September 23, 2021, by Postgraduate Placements Nottingham
Getting involved in the learning community
Jamie Green, a doctoral researcher in the School of Psychology, on working with the Researcher Academy.
As a part-time distance student, it can sometimes be challenging to feel fully involved in the learning community. Despite the global negatives in recent times, my journey and connection with the Researcher Academy flourished in 2020.
Prior to the events of 2020, I was living in Nottingham and had just begun to deliver the face-to-face presentation skills. Sadly, I was forced to relocate in early 2020 and thought my opportunities to facilitate would be over. I used the time to upskill and complete the PTTHE certificate. This certificate left me wanting more, and I was fortunate enough to attend and facilitate the Designing for facilitation and engagement course. This was a brilliant learning experience particularly as so many courses were subsequently redesigned for online delivery. This course delivery experience also spurred me on to seek fellowship with Advance HE in preparation for graduation.
During my period of upskill, the Researcher Academy were working tirelessly to redesign their courses for online delivery. Due to my prior face to face facilitation experience I was invited to participate in piloting the online presentation skills course. This was a fantastic experience. I was treated as a valued member of the team, giving snippets of advice from my perspective as a disabled student and recent facilitator on the Designing for facilitation and engagement course. From here it was all go. I was then invited to pilot and facilitate on the Problems with academic writing course and Time to write.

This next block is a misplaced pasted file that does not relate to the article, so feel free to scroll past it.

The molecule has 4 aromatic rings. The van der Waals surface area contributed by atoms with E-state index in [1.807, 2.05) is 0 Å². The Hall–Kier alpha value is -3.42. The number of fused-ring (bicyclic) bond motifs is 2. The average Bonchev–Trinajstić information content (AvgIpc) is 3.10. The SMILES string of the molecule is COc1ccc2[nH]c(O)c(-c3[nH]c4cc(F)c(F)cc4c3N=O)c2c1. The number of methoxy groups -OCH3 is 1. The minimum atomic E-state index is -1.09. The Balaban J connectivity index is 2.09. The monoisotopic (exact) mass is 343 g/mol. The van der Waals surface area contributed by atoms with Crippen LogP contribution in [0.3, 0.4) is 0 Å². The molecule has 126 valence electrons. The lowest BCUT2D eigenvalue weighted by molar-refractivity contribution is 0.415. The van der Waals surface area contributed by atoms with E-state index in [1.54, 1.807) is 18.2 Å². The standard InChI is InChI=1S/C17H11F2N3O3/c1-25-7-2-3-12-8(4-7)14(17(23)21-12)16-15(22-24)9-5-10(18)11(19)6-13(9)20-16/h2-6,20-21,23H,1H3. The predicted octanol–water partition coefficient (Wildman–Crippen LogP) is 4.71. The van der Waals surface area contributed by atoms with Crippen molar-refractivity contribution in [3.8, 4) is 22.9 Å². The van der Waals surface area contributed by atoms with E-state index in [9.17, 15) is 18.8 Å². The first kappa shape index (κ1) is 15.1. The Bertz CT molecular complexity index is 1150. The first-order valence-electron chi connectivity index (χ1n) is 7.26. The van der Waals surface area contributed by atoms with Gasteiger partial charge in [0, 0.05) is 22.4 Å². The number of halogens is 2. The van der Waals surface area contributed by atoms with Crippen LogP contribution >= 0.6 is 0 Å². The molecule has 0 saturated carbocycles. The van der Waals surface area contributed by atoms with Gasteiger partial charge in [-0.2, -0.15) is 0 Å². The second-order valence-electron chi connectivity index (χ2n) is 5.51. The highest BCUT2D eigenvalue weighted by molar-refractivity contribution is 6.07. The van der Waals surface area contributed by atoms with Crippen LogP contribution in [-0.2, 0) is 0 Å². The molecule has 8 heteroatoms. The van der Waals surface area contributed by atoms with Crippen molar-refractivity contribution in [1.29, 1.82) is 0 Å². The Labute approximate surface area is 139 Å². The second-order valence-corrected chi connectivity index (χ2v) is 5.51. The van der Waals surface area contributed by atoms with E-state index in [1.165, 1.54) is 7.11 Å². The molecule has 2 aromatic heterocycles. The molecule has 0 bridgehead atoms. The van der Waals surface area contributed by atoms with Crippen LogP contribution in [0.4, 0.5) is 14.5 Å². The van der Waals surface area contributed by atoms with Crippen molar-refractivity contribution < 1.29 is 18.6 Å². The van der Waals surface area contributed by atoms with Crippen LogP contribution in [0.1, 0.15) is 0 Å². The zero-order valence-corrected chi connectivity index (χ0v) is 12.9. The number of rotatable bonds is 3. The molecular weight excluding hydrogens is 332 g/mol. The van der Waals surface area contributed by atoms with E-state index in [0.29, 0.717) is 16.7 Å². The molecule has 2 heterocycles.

My experiences with the team have been incredibly valuable. Each team member, without exception, is warm, welcoming, respectful, empowering, and encouraging. Whether it’s a quick email question, or formal training session, I have found the team so giving of their time to ensure support staff are fully equipped and feel confident in their roles. I would recommend any PhD student seeking more teaching and facilitation experience work with the Researcher Academy.
Not only has my experience boosted my confidence, expanded my teaching skills, and assisted me in gaining internationally recognised qualifications, but it has also impacted my research. The Problems with academic writing course format is superb. It follows a pedologically sound approach that fits uniquely well with the interdisciplinary audience. As such I am emulating sections of the course delivery in a pilot intervention as part of my PhD research.
The courses I am fortunate enough to facilitate offer so much to those attending as well as me as a facilitator. With presentation skills I love listening to the range of research UON is producing and considering its real-world impact. It’s a privilege to be able to assist early career researchers to hone and convey their research goals and outcomes in the most impactful way.
Problems with academic writing offers a different reward still. Living and sometimes struggling with learning differences, I fully appreciate how challenging the writing process can be. It is a joy to be able to share hints and tips I’ve learnt along the way to boost the confidence of learners and help them feel a little less alone in their academic journey. We all struggle at times, we may feel feelings of imposter syndrome, we may even feel everyone else is achieving so much more. What this very human course offers is a level playing field for open dialogue about challenges. It shows students they are not alone, this is part of the journey, and with a little encouragement and a few tips, they can go on to succeed.
Despite the challenges of 2020, moving courses online has not only helped students stay engaged and feel supported, but has offered unique opportunities to distance learners like me to develop new skills and become part of a fantastic facilitation team.
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